was consistent with interviews conducted by the Inquiry.

    When we were in the detention

    centre and someone was sick, headache or sick and they would say,

    ‘Just drink water.’ … My sister has a problem

    with her eyes. She said her eyes were so painful and she went to

    the doctor who said, ‘You just have to drink water’.

    Now we come to Sydney and the doctor says she has a problem in her


    Teenage girl, Sydney focus group

    Access to health staff

    All immigration detention centres have health care staff

    available for treatment, including nurses and doctors. However, at various

    times detention centres were understaffed. A triage system set up to deal

    with staffing problems led to delayed treatment in some cases, causing

    distress to children and parents.

    Qualifications of health staff

    Many of the doctors and nurses that Inquiry staff met were

    highly professional and caring. However, it seems that many were not trained

    to identify and address the possible special medical conditions of child

    asylum seekers and that there were insufficient staff with paediatric


    This problem was compounded by the difficulty in recruiting

    and retaining staff for work in remote immigration detention facilities.

    In these circumstances, it is even harder to recruit personnel with the

    necessary mix of skills and experience.

    Cultural awareness

    The cultural awareness of medical staff also affects the

    quality of health care that children in detention receive. For instance,

    some female children and mothers may feel that it is inappropriate for

    medical assessments and examinations to be done by a male nurse or doctor.

    Although there were some efforts to improve cultural awareness,

    the specifics of that training remain unclear. Health staff at Woomera

    commented that everything they had learned was through the detainees.

    Availability of interpreters

    Providing on-site interpreters to help with medical examinations

    has been a persistent problem in some detention centres, particularly

    Port Hedland. The Department Manager at that facility reported an absence

    of on-site interpreters over a period of 19 months.

    The absence of interpreters has a dual impact on children.

    For children who do not speak English, medical examinations can be intimidating

    and inaccurate. In addition, children who do speak English often end up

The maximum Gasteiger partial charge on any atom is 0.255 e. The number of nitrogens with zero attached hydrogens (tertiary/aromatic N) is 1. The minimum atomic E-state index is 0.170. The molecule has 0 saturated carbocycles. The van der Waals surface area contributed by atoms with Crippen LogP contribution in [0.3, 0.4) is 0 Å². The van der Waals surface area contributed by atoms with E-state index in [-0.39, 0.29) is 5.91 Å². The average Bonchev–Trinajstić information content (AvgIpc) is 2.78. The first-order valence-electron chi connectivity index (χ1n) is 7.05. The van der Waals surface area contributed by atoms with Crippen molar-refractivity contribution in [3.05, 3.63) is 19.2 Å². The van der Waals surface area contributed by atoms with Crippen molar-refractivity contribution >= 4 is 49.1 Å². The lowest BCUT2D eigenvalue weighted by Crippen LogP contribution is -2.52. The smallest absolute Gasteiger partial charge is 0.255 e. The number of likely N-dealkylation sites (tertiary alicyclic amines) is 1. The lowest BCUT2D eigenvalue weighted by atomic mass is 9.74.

interpreting for their parents.

    We had a lot of difficulty not

    being able to speak very good Farsi or Arabic, and most of the detainees

    [in Woomera] had very little or no English ... I remember one specific

    instance when a seven or eight year old child was brought in screaming

    with blood pouring from his lip. And somebody said that he had been

    assaulted. Eventually we found an interpreter who was able to get

    the hysterical mother to explain that, no, he had been playing soccer

    and had tripped on the rocky ground and cut his mouth open on the


    Former Woomera doctor, evidence

    to the Inquiry

    Access to external doctors and hospitals

    Medical centres within detention facilities are only intended

    to provide initial, primary care. It is the Department's policy that detainees

    who can't be treated within detention centres are referred to off-site

    specialists and hospitals. In remote detention centres in particular,

    the absence of clear procedures for referral, and the difficulties that

    come with isolation, were frustrating for doctors and led to delays.

    Access to dental care

    All centres reported managing demand for dental services

    as a major problem. Because of advanced dental problems in the detainee

    community, most visiting dentists spent all their time on pain relief

    and extractions, with no time left over to provide children with the preventative

    dental care they needed. In June 2002, ACM staff took steps to develop

    guidelines to improve dental services. However, dental care remained an

    issue in some centres in late 2002.

    Pre and post natal care

    While efforts were made to provide pre- and post-natal

    care to women and their babies, the location of the remote detention centres

    and the restrictions that come with the detention environment meant that

    women about to give birth were sometimes separated from husbands and other

    children for weeks at a time.

    Inquiry finding

    Despite the efforts of individual staff members,

    the Commonwealth failed to take all appropriate measures to ensure

    that children in detention could enjoy the highest attainable standard

    of health – especially in the remote detention centres. This

    resulted in a breach of the Convention on the Rights of the Child.

    © Human Rights and Equal Opportunity Commission. Last updated 13

    May 2004.